Novel amphiphilic polymers from renewable feedstock: synthesis, characterisation and applications

Bansal, Kuldeep Kumar (2015) Novel amphiphilic polymers from renewable feedstock: synthesis, characterisation and applications. PhD thesis, University of Nottingham.

[img]
Preview
PDF (Thesis - as examined) - Requires a PDF viewer such as GSview, Xpdf or Adobe Acrobat Reader
Download (11MB) | Preview

Abstract

Development of novel biodegradable polymers from renewable resources has attracted attention due to the limitations associated with polymers obtained from petroleum resources. The objective of the work presented in this thesis was to develop various novel biodegradable amphiphilic block copolymers from commercially available sustainable feedstocks for drug delivery applications. Synthesis was performed using a reported method under mild reaction conditions.

Renewable δ-decalactone was chosen as a key monomer to synthesise novel amphiphilic block copolymers via ROP using PEG as initiator. A diblock (i.e. mPEG-b-PDL) and a triblock (i.e. PDL-b-PEG-b-PDL) copolymer of poly(decalactone) (PDL) was synthesised and purified successfully. Additionally, a novel triblock copolymer (i.e. mPEG-b-PDL-b-PPDL) was synthesised using ω-pentadecalactone as monomer and mPEG-b-PDL as initiator via ROP to generate a copolymer with different physical properties. Further, a di-block copolymer of ε-caprolactone (i.e. mPEG-b-PCL) was synthesised for comparative studies with novel block copolymers. Micelles of synthesised block copolymers were fabricated using a reported nanoprecipitation method. Micelles fabricated from these novel block copolymers were of sizes <200nm and possessed low critical micelle concentration (CMC) values.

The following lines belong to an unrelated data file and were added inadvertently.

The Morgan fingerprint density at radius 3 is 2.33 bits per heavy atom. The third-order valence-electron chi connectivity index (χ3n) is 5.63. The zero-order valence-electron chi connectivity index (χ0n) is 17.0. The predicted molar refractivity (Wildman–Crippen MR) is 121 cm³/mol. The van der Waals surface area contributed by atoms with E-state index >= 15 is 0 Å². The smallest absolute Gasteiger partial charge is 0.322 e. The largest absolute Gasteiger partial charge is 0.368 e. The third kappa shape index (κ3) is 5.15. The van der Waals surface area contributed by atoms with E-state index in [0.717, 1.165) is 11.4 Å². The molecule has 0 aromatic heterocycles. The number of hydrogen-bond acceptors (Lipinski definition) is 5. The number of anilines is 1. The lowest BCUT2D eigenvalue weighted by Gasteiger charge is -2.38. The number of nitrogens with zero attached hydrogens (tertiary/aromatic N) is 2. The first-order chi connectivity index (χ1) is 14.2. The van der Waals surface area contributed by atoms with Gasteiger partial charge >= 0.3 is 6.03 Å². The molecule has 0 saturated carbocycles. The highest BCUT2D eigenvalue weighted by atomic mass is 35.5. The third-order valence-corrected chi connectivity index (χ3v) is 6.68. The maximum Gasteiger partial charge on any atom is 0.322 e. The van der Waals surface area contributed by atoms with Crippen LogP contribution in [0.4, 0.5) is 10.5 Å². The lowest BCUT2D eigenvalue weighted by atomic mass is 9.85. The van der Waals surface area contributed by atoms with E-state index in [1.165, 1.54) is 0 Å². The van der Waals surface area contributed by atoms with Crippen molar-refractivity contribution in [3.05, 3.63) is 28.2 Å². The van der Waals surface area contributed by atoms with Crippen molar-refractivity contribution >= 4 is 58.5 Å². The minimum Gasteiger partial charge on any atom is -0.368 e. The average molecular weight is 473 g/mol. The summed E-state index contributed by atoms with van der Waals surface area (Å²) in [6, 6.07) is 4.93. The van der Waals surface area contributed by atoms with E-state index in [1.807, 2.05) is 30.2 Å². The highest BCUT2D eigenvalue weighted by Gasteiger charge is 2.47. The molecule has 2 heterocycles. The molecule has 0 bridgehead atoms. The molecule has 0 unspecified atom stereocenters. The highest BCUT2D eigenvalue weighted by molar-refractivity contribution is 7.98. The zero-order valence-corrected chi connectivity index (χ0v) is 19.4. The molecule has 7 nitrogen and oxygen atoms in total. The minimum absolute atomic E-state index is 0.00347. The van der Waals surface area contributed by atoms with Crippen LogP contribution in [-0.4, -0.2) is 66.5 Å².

Curcumin and Amphotericin B were successfully encapsulated in the novel block copolymer micelles via nanoprecipitation method. The results obtained from curcumin loading and release studies suggested that these novel PDL block copolymers could perform in similar fashion when compared with poly(caprolactone) (PCL) block copolymer micelles. However, in subsequent study micelle of mPEG-b-PDL gave high loading content compared to mPEG-b-PCL micelles when amphotericin B was used as a drug. Further, a preliminary in vitro degradation study of mPEG-b-PDL micelles was performed and the results proposed that the ester linkage of PDL chain were susceptible to hydrolytic degradation in physiological condition. Additionally, in vitro cytotoxicity studies performed on HCT-116 human colon cancer cells revealed that the novel mPEG-b-PDL micelles have similar toxicity profiles when compared to the well-established mPEG-b-PCL micelles.

Ligand mediated targeting efficiency of novel diblock copolymer micelles was also studied for potential future applications in cancer therapy. Amphiphilic block copolymers using PEG and PDL were synthesised via click chemistry to generate functionalised block copolymers. Folic acid and rhodamine B were used as targeting ligand and tracker dye respectively. Mixed micelles fabricated from functionalised block copolymers (i.e. FA-PEG-b-PDL, RhB-PEG-b-PDL and mPEG-b-PDL) were tested on folate receptor positive (MCF-7 FR+ve) and folate receptor negative (A549 FR-ve) human cancer cell lines for receptor mediated endocytosis. The acquired confocal images demonstrated the nonspecific uptake of the PEG-b-PDL micelles formulations (targeted and non-targeted) in both cell lines selected in current study.

The results obtained from this thesis study suggested that the synthesised novel PDL block copolymer micelles have potential to act as a novel drug delivery system. However, further studies have been proposed to explore the possible applications of these renewable block copolymers.

Item Type: Thesis (University of Nottingham only) (PhD)
Supervisors: Alexander, C.
Howdle, S.M.
Irvine, D.
Mantovani, G.
Subjects: R Medicine > RS Pharmacy and materia medica
Faculties/Schools: UK Campuses > Faculty of Science > School of Pharmacy
Item ID: 30858
Depositing User: Lashkova, Mrs Olga
Date Deposited: 19 Nov 2015 10:53
Last Modified: 13 Sep 2016 16:36
URI: http://eprints.nottingham.ac.uk/id/eprint/30858

Actions (Archive Staff Only)

Edit View Edit View